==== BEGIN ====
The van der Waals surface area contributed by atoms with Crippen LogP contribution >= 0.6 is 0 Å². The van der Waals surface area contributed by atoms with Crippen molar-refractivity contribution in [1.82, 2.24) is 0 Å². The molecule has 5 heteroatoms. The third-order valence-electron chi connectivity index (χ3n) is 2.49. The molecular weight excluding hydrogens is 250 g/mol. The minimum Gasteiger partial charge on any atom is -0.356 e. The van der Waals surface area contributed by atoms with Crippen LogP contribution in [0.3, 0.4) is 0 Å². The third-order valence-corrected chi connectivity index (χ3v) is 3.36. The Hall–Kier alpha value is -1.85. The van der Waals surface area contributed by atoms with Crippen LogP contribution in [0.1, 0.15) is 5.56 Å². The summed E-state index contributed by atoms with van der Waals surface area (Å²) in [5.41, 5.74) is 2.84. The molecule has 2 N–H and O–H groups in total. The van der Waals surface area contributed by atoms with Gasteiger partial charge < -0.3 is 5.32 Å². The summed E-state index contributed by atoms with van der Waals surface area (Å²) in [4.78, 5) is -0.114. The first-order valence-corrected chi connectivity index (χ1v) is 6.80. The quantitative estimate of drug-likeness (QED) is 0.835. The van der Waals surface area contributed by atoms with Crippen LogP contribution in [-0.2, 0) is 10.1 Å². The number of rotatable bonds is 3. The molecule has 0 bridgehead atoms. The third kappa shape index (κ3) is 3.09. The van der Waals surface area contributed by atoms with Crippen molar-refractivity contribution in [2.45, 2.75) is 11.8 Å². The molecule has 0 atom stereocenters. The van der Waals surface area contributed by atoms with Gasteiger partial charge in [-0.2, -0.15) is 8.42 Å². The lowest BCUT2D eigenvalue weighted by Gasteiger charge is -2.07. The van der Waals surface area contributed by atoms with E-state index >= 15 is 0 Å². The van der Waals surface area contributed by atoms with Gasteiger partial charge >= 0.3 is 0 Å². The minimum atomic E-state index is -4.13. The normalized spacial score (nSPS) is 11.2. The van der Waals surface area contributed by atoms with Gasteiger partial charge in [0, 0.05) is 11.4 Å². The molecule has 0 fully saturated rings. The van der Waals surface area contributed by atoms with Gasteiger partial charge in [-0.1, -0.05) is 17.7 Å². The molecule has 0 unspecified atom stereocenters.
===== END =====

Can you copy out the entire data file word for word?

The van der Waals surface area contributed by atoms with Crippen LogP contribution >= 0.6 is 0 Å². The van der Waals surface area contributed by atoms with Crippen molar-refractivity contribution in [1.82, 2.24) is 0 Å². The molecule has 5 heteroatoms. The third-order valence-electron chi connectivity index (χ3n) is 2.49. The molecular weight excluding hydrogens is 250 g/mol. The minimum Gasteiger partial charge on any atom is -0.356 e. The van der Waals surface area contributed by atoms with Crippen LogP contribution in [0.3, 0.4) is 0 Å². The third-order valence-corrected chi connectivity index (χ3v) is 3.36. The Hall–Kier alpha value is -1.85. The van der Waals surface area contributed by atoms with Crippen LogP contribution in [0.1, 0.15) is 5.56 Å². The summed E-state index contributed by atoms with van der Waals surface area (Å²) in [5.41, 5.74) is 2.84. The molecule has 2 N–H and O–H groups in total. The van der Waals surface area contributed by atoms with Gasteiger partial charge < -0.3 is 5.32 Å². The summed E-state index contributed by atoms with van der Waals surface area (Å²) in [4.78, 5) is -0.114. The first-order valence-corrected chi connectivity index (χ1v) is 6.80. The quantitative estimate of drug-likeness (QED) is 0.835. The van der Waals surface area contributed by atoms with Crippen LogP contribution in [-0.2, 0) is 10.1 Å². The number of rotatable bonds is 3. The molecule has 0 bridgehead atoms. The third kappa shape index (κ3) is 3.09. The van der Waals surface area contributed by atoms with Crippen molar-refractivity contribution in [2.45, 2.75) is 11.8 Å². The molecule has 0 atom stereocenters. The van der Waals surface area contributed by atoms with Gasteiger partial charge in [-0.2, -0.15) is 8.42 Å². The lowest BCUT2D eigenvalue weighted by Gasteiger charge is -2.07. The van der Waals surface area contributed by atoms with E-state index >= 15 is 0 Å². The van der Waals surface area contributed by atoms with Gasteiger partial charge >= 0.3 is 0 Å². The minimum atomic E-state index is -4.13. The normalized spacial score (nSPS) is 11.2. The van der Waals surface area contributed by atoms with Gasteiger partial charge in [0, 0.05) is 11.4 Å². The molecule has 0 fully saturated rings. The van der Waals surface area contributed by atoms with Gasteiger partial charge in [-0.1, -0.05) is 17.7 Å². The molecule has 0 unspecified atom stereocenters.